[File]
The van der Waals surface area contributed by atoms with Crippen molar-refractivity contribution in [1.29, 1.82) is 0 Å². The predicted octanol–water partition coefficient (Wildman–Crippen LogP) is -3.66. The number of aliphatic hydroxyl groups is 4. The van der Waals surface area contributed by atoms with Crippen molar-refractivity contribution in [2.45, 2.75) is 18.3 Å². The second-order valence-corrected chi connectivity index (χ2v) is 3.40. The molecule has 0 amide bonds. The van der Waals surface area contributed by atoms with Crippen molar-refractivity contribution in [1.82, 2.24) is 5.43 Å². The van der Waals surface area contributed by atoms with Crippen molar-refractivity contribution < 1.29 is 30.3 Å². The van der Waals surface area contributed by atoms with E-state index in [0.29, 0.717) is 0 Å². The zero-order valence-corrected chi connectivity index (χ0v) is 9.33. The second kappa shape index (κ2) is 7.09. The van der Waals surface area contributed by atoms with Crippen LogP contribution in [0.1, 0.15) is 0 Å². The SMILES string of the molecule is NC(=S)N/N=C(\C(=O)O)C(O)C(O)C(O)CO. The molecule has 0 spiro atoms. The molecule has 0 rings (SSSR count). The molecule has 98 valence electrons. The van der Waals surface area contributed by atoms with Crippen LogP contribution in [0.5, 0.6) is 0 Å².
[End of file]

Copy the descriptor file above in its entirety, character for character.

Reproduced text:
The van der Waals surface area contributed by atoms with Crippen molar-refractivity contribution in [1.29, 1.82) is 0 Å². The predicted octanol–water partition coefficient (Wildman–Crippen LogP) is -3.66. The number of aliphatic hydroxyl groups is 4. The van der Waals surface area contributed by atoms with Crippen molar-refractivity contribution in [2.45, 2.75) is 18.3 Å². The second-order valence-corrected chi connectivity index (χ2v) is 3.40. The molecule has 0 amide bonds. The van der Waals surface area contributed by atoms with Crippen molar-refractivity contribution in [1.82, 2.24) is 5.43 Å². The van der Waals surface area contributed by atoms with Crippen molar-refractivity contribution < 1.29 is 30.3 Å². The van der Waals surface area contributed by atoms with E-state index in [0.29, 0.717) is 0 Å². The zero-order valence-corrected chi connectivity index (χ0v) is 9.33. The second kappa shape index (κ2) is 7.09. The van der Waals surface area contributed by atoms with Crippen LogP contribution in [0.1, 0.15) is 0 Å². The SMILES string of the molecule is NC(=S)N/N=C(\C(=O)O)C(O)C(O)C(O)CO. The molecule has 0 spiro atoms. The molecule has 0 rings (SSSR count). The molecule has 98 valence electrons. The van der Waals surface area contributed by atoms with Crippen LogP contribution in [0.5, 0.6) is 0 Å².